My ALS prognosis affects how I wrestle with making decisions

New sneakers? Dental work? How much should I consider doctors' predictions?

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by Dagmar Munn |

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Decisions, decisions. When did making health decisions become so challenging for me? Well, it began after I was diagnosed with ALS. Scheduling annual health screens and medical treatments became complex decisions. Even purchasing a new pair of sneakers came with specific considerations.

ALS has created a whole new timeline for my life, plus health decisions with new rules.

A new ALS timeline

At one of the initial visits with my neurologist following my diagnosis, I asked my doctor if I should continue having an annual bone density screening. Her answer startled me. “Dagmar, we know that having ALS means that at some point in time, you’ll be using a wheelchair. And as a result of constantly being seated, your bones will naturally become soft and less dense. So there’s no need to track your bone density levels anymore.”

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It’s difficult to plan for the future with the varied progression of ALS

I then asked about annual dental exams and if the X-rays were bad for my ALS. She responded, “We know if you did absolutely nothing to take care of your teeth, it would take about 10 years for all of them to rot and fall out. Your teeth are certainly important, but Dagmar, your priorities have changed.

“For example, if you’re still here in 10 years and not totally relying on taking in nutrition through a tube in your stomach, we’ll gladly address whatever your needs are for teeth. Right now, we need to discuss what you should be doing within the next two months, what changes to expect in six months, and what to prepare for one year from now.”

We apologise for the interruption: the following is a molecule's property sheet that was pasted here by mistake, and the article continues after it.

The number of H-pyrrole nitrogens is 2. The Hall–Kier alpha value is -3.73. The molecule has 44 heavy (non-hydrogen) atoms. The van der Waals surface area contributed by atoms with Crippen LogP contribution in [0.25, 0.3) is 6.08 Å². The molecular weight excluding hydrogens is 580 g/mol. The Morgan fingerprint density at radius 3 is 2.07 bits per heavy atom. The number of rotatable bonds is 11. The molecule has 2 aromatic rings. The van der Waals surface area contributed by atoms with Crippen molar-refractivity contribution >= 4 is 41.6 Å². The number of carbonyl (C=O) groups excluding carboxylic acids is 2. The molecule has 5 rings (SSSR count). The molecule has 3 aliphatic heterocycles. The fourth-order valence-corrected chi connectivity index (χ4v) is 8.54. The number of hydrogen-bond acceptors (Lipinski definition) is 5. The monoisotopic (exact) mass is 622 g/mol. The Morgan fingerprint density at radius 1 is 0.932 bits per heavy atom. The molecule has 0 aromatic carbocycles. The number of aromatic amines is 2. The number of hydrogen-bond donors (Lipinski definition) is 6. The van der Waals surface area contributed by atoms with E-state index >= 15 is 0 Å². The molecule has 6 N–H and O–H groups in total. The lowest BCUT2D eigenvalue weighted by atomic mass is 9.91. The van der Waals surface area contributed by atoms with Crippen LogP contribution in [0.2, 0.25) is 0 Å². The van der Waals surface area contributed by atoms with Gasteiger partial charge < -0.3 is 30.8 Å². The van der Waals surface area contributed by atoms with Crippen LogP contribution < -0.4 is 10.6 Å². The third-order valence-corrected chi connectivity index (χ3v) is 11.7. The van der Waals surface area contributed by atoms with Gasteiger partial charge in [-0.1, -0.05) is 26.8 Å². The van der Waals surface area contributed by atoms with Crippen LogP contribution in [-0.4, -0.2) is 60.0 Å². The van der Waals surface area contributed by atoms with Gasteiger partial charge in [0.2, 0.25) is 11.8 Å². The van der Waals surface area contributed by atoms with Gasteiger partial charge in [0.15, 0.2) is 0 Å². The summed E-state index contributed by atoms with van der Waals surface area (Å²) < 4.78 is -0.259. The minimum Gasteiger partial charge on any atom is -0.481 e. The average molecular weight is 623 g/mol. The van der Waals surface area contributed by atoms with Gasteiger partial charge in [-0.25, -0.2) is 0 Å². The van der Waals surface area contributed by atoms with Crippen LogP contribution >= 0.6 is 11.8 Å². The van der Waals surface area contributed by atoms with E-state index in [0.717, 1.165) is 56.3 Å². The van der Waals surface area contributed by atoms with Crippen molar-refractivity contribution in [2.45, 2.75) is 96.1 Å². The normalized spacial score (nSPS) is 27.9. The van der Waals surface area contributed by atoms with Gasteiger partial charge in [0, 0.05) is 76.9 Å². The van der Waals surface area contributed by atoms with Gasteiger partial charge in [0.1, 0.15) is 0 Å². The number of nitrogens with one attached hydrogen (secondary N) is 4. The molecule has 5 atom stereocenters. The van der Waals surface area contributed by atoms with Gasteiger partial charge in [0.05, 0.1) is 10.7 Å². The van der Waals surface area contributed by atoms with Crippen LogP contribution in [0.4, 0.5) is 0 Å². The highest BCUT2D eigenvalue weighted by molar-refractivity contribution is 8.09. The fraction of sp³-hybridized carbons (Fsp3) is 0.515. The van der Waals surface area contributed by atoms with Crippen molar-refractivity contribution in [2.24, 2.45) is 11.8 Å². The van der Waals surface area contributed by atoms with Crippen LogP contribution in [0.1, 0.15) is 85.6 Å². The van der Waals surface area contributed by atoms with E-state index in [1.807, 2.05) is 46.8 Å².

And that’s when she repeated the words “average life expectancy of two to five years,” and I left the doctor’s office with a whole new perspective on what I thought were simple health rules when making those decisions. I now needed to factor in my potential limited longevity.

Decision dilemma

Life expectancy and survival rates for ALS patients do vary depending on which symptoms first appear and how quickly the disease progresses.

For patients who experience a fast progression, their health decisions happen quickly and are focused solely on managing symptoms and slowing down the stages of ALS. Others like me, who are living beyond the five-year mark, have another perspective to weigh.

It was a learning curve for me. At first, I got caught up in trying to micromanage and consider my potential longevity in every decision.

For example, I had to replace my everyday sneakers, but couldn’t decide between the higher-priced ones (which I really liked) and a cheaper pair. “I’ll never live long enough to wear out the expensive ones,” I told myself, visualizing my doctor’s prediction of my needing a wheelchair.

I spent days and days thinking about this decision, waffling and trying to justify one over the other. Finally, I picked the pricier ones and told myself they’d motivate me to keep at my daily exercises and not need a wheelchair for as long as possible.

I’ve since learned to make quick decisions about the “small stuff,” saving my energy for the more significant problems, like dental work.

Turns out I have lived beyond the 10 years that my doctor mentioned in our early visits. I have all my teeth, can eat normal food, and I’ve been visiting my dentist whenever needed. About five years ago, I had to have a crown put on a tooth and wrote about my positive experience. At the time, I knew it was a good investment, figuring I’d be around for five more years.

Last week, that crown came loose, and as I sat in the dentist’s chair contemplating another investment in my teeth, I had to chuckle. I was proud of reaching this milestone and of my commitment to taking care of me while doing the things that supported my health. I learned to accept, adapt, and live well with ALS.

Note: ALS News Today is strictly a news and information website about the disease. It does not provide medical advice, diagnosis, or treatment. This content is not intended to be a substitute for professional medical advice, diagnosis, or treatment. Always seek the advice of your physician or other qualified health provider with any questions you may have regarding a medical condition. Never disregard professional medical advice or delay in seeking it because of something you have read on this website. The opinions expressed in this column are not those of ALS News Today or its parent company, BioNews, and are intended to spark discussion about issues pertaining to ALS.


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